Keywords

  • Mining
  • Physical scarcity
  • Poverty
  • Situational scarcity
  • Socially responsible mining

ASJC Scopus subject areas

  • Public Health, Environmental and Occupational Health
  • Pollution
  • Health(social science)

Cite this

Socially responsible mining : The relationship between mining and poverty, human health and the environment. / Maier, Raina Margaret; Díaz-Barriga, Fernando; Field, James A; Hopkins, James; Klein, Bern; Poulton, Mary M.

In: Reviews on Environmental Health, Vol. 29, No. 1-2, 2014, p. 83-89.

Research output: Contribution to journalArticle

@article{7de2fa62eaa24974aa382c274c01eb05,
title = "Socially responsible mining: The relationship between mining and poverty, human health and the environment",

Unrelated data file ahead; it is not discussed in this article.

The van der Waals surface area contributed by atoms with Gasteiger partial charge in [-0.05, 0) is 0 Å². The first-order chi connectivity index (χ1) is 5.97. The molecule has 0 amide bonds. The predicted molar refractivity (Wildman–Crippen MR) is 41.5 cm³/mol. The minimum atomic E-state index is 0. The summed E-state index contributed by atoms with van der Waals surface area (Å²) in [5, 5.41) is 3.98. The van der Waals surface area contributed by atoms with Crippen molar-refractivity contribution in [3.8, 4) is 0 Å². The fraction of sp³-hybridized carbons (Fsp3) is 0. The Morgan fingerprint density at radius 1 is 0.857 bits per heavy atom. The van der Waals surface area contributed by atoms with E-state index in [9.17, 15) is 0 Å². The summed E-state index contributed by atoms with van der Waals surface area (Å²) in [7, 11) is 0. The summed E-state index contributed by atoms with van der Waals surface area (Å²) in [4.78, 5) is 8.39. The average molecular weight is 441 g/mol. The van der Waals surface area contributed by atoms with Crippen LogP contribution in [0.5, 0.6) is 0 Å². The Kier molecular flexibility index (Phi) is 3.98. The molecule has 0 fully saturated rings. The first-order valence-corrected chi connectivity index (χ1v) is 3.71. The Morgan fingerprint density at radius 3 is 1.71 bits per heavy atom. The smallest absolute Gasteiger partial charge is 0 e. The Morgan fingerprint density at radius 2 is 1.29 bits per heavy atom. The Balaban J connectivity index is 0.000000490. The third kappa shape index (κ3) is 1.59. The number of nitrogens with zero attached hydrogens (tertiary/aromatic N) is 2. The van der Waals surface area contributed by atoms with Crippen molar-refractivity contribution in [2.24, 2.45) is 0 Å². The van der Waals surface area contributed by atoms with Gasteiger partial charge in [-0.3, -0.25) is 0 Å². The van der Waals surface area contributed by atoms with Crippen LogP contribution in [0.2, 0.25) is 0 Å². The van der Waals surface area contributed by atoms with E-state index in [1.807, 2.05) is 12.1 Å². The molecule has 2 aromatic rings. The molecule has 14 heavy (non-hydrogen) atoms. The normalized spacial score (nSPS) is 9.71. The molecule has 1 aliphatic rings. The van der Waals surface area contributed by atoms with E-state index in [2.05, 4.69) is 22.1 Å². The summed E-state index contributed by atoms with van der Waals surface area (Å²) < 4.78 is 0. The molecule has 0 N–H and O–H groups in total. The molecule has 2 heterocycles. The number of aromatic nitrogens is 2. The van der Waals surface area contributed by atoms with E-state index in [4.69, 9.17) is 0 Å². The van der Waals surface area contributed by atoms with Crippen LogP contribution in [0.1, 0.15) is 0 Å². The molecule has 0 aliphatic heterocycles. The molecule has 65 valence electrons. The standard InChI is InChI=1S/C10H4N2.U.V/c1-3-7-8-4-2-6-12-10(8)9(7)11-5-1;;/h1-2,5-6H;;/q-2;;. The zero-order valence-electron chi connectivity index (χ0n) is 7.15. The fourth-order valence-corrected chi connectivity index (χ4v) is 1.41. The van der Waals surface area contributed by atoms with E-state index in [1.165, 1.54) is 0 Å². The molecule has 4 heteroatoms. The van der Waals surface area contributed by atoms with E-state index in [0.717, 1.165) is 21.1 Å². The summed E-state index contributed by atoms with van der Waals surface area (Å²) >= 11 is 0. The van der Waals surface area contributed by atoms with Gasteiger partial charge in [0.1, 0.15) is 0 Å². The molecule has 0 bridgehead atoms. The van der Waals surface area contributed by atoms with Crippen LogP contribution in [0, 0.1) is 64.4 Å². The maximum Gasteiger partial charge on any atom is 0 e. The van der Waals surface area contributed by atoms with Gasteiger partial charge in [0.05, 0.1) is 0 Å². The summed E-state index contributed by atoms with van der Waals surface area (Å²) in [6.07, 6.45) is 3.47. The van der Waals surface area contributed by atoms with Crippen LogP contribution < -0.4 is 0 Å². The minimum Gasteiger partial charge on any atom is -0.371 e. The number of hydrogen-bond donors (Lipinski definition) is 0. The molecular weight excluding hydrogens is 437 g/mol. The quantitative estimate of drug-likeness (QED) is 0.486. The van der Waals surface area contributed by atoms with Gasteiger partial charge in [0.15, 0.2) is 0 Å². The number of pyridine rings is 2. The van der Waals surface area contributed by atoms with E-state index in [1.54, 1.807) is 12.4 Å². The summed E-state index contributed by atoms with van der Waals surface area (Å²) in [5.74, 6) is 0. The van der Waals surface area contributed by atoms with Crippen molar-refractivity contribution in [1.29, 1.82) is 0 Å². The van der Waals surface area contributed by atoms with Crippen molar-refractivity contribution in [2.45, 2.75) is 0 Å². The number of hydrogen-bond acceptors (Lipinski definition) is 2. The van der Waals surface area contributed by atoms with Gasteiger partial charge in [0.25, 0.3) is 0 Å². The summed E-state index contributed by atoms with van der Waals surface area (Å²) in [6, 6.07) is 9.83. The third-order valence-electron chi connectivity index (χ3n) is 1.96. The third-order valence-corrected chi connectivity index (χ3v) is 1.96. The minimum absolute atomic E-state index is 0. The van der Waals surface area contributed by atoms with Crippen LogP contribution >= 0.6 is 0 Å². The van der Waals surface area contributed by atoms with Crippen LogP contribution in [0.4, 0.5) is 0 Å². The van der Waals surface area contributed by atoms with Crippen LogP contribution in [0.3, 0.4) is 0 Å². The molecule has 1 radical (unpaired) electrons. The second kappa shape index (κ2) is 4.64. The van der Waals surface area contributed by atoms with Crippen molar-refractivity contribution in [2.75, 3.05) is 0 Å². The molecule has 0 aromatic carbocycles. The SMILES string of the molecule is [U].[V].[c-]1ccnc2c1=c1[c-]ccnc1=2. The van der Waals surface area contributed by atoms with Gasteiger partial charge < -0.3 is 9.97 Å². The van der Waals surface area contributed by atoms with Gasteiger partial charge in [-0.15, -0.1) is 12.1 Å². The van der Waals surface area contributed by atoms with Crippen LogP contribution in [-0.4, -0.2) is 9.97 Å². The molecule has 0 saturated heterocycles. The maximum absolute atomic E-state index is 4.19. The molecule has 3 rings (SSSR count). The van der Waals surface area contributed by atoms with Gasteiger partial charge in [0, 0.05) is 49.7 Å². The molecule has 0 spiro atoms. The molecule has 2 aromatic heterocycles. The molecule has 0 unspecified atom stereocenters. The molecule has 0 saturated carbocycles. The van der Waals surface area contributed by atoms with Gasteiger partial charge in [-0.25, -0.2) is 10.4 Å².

abstract = "Increasing global demand for metals is putting strain on the ability of the mining industry to physically keep up with demand (physical scarcity). Conversely, social issues including the environmental and human health consequences of mining as well as the disparity in income distribution from mining revenues are disproportionately felt at the local community level. This has created social rifts, particularly in the developing world, between affected communities and both industry and governments. Such rifts can result in a disruption of the steady supply of metals (situational scarcity). Here we discuss the importance of mining in relationship to poverty, identify steps that have been taken to create a framework for socially responsible mining, and then discuss the need for academia to work in partnership with communities, government, and industry to develop transdisciplinary research-based step change solutions to the intertwined problems of physical and situational scarcity.",